It’s often a thing in RPG’s, and fantasy in general (especially anime) that the officers are warriors like the soldiers, just +1 for every rank. So your grunts are basically cannon fodder, while your generals are basically armies in themselves. Not just the special heroes (or villains), not just the player characters, but just regular generals.
I have no idea how this became a thing. Maybe it’s from ancient myths, where the leaders (usually princes or kings) were heroes, generally at least a descendant of a god distantly, if not directly. Basically, these guys were already great, so they deserve the power and wealth that comes from being great. And being great and powerful, they are nobility, and naturally have men at their command. I guess that would make sense.
Especially when you consider that the officers in the old armies tended to be the nobility. In the feudal systems (which most fantasy is based on), the bulk of men for armies would be provided by the various smaller-scale rulers, as armies are expensive, and food needs to be grown. Even as full-time armies became more common, military leadership continued to be a thing for the rich, especially for non-inheriting sons: education to become an officer is expensive, and sometimes spots were explicitly paid for.
But while those officers might have been nobility, they weren’t more proficient at actually fighting, generally. Knights might have been, but again, they had the money to train, and to get special equipment. And a knight wasn’t necessarily a general, or even a high-level officer.
So we have these generals in fantasy (and sometimes sci-fi) that are supposedly great at fighting. Not just great, but often super-human. And of course they are going out to the front, if they even have an army at all, to be the boss after a bunch of mooks.
But that’s not what generals do. That isn’t what all but the lowest-ranked officers do. Generals stay back, and plan. They lead. They command. None of those things require the generals actually to be up in the thick of things, and indeed are actually counterproductive to their jobs. Sure, the general needs to be close enough to see what is going on, but too close, and that vision becomes both too narrow and too unclear.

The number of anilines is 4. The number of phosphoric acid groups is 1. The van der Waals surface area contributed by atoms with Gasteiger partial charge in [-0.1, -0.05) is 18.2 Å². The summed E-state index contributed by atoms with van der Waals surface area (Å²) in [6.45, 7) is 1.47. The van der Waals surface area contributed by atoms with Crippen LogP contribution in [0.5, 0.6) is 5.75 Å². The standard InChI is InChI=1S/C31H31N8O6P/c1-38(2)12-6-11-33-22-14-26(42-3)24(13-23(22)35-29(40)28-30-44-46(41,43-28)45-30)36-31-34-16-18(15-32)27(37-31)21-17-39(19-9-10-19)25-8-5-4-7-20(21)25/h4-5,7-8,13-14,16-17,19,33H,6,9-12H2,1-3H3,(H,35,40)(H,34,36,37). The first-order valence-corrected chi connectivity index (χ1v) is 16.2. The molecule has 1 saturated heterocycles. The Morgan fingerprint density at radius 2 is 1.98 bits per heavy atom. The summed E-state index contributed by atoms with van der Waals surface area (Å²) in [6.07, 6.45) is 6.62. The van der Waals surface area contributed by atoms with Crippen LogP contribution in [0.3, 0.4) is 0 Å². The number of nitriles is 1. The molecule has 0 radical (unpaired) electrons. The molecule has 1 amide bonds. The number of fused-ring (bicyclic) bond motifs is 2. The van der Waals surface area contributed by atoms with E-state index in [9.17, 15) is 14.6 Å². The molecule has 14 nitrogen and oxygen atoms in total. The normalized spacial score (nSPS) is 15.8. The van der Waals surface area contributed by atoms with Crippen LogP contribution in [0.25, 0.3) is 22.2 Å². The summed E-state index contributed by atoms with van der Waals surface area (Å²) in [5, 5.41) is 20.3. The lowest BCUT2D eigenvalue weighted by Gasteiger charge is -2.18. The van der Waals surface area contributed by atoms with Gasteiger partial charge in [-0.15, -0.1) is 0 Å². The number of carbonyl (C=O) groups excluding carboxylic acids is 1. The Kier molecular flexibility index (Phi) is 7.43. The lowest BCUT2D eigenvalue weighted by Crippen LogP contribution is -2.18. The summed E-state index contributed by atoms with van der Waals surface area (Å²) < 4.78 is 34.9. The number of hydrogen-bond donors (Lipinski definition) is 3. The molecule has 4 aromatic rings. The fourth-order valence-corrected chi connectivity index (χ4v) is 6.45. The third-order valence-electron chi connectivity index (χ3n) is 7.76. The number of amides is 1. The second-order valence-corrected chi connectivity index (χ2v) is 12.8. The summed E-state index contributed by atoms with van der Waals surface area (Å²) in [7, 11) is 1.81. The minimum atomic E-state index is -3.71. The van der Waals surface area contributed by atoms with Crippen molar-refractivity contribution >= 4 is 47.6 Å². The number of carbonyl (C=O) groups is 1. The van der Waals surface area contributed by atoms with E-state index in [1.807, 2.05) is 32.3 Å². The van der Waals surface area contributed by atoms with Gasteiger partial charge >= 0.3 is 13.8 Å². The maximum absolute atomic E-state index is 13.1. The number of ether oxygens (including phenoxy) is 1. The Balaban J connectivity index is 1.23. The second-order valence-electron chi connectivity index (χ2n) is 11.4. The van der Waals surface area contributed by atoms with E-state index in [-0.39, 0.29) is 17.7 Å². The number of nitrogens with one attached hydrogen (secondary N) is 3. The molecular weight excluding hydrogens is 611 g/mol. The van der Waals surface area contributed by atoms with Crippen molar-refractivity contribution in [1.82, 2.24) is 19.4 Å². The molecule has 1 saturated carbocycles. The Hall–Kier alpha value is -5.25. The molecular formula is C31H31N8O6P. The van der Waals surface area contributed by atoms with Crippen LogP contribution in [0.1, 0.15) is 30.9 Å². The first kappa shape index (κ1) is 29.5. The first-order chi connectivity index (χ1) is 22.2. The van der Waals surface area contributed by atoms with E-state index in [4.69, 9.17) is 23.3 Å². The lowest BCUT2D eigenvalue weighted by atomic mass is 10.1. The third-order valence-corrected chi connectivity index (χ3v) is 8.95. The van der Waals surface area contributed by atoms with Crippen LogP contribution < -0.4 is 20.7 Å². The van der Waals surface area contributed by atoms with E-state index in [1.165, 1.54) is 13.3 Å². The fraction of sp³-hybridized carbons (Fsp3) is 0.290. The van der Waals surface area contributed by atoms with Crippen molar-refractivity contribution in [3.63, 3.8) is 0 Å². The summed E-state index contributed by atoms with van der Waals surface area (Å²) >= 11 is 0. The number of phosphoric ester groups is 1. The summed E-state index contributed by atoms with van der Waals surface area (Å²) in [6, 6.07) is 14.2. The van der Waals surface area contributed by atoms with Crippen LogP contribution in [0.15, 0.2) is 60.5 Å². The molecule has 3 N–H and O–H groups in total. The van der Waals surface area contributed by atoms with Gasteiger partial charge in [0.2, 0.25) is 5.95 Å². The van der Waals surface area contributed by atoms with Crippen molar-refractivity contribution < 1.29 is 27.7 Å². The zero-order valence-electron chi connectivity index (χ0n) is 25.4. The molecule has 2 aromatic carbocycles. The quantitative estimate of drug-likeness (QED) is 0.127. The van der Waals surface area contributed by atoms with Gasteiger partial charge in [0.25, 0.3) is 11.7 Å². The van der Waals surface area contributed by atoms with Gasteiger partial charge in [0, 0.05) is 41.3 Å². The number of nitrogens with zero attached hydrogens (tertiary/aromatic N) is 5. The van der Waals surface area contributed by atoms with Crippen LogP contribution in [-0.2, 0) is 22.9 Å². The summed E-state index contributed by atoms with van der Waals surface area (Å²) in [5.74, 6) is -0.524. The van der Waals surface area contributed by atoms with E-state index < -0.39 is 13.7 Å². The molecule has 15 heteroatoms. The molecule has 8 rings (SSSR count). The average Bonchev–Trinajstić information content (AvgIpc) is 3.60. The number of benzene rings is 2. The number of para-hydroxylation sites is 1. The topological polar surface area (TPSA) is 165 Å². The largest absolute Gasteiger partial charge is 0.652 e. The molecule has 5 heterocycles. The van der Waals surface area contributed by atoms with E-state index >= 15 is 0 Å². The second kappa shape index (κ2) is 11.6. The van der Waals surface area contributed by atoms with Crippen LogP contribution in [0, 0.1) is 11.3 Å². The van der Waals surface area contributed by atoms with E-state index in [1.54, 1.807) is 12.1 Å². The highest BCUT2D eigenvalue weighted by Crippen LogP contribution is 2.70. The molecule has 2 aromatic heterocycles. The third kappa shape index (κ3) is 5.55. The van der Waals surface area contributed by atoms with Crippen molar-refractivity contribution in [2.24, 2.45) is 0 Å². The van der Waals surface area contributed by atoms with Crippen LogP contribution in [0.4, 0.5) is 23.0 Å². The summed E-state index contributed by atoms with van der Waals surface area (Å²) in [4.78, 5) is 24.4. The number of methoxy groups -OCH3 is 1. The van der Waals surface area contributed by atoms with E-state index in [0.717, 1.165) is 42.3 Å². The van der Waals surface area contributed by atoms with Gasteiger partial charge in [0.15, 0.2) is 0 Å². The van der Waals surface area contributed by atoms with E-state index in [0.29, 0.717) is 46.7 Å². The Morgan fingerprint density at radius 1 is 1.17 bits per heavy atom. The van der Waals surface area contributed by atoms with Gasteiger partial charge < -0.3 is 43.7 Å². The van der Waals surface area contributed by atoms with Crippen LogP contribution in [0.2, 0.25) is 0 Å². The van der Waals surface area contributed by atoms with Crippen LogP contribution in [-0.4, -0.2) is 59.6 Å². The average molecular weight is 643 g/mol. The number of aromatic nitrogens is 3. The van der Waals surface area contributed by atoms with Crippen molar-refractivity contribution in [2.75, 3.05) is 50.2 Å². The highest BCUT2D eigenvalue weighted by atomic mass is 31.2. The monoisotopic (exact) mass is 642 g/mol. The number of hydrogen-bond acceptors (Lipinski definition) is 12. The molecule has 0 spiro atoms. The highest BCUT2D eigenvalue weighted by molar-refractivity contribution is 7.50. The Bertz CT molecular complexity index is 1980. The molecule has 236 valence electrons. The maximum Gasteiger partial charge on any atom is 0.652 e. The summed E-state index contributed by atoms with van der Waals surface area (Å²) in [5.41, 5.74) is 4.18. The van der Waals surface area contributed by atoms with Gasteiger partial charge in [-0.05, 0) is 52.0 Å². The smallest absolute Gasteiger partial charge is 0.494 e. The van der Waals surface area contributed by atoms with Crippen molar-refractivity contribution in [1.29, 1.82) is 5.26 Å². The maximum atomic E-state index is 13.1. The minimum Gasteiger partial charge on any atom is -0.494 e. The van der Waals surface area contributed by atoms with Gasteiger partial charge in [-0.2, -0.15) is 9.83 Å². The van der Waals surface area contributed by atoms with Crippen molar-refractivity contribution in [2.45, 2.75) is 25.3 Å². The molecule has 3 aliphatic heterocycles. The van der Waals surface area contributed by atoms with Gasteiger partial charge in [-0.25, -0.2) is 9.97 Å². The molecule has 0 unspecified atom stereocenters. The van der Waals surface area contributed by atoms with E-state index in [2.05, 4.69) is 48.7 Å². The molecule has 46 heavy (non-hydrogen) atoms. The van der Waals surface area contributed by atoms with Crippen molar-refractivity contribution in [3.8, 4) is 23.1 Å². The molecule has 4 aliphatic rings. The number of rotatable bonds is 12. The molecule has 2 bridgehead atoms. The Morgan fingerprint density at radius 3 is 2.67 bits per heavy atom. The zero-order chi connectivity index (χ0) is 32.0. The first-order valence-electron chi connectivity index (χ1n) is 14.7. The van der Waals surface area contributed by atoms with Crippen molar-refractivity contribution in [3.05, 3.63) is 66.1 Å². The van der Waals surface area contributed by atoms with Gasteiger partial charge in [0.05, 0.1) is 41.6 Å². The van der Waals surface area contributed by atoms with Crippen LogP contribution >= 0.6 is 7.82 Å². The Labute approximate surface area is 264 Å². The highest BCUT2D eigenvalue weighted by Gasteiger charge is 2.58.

If these powerhouses are going to be officers (because mooks always follow a strong leader), they should be low-level, like a Lieutenant or a Captain maybe. These are officers that would be up at the front, doing the fighting. It would also give them a significant amount of authority, in the immediate area.
But such a low rank just wouldn’t do for a significant adversary for Our Heroes, now would it? The villain should be someone Important. And therefore they need an important rank. General would do. I almost think that these characters are powerhouses just so that, when the heroes defeat them, the battle is effectively over: without a general, the evil army just retreats.
Even when the general (or ruler) is in the rear where they’re supposed to be, they’re still a boss. Often one of the last bosses. It’s like, Our Heroes fought all this way, through waves and waves of mooks (or went around them), and now they face the real challenge. But why would you hold such an effective warrior back? I can see holding resources back, only spending them as needed, but as soon as the mooks were getting beat, the strong people should have been sent straight out.
The thing that set me off today was the most recent Granblue Fantasy event. The girl at the top (Shura) isn’t even really an officer, she’s a tactician. A brainiac, not supposed to fight. Yet she’s right there with Dancho (who, ironically in this case, is a strong fighter that isn’t in a leadership role in the army) fighting the big boss at the end – said big boss who cuts down mooks like they weren’t even there, who can literally dodge bullets (oh, and he’s also an enemy general). But she’s not the only one – every general in the story is a great fighter, such that the mooks all stand around and watch them fight each other. The rulers, same deal (the young king on the Good Side, and the young prince on the Bad Side). Even Shura’s little sister, who isn’t special in any way besides being the big bad’s girlfriend (a fact the story points out several times) is still leading a decent-sized force.
But obviously not just Granblue Fantasy. Just out of games I’ve played recently, Dragalia Lost does this. Fire Emblem is basically this idea: the game (though to be a little fair, many of them are Heroes in the Greek sense – but not anywhere close to most of them). It’s a thing in ESO. Heck, you could name most any JRPG. Even in STO, the player character is Grand Admiral Awesomepants Death Machine.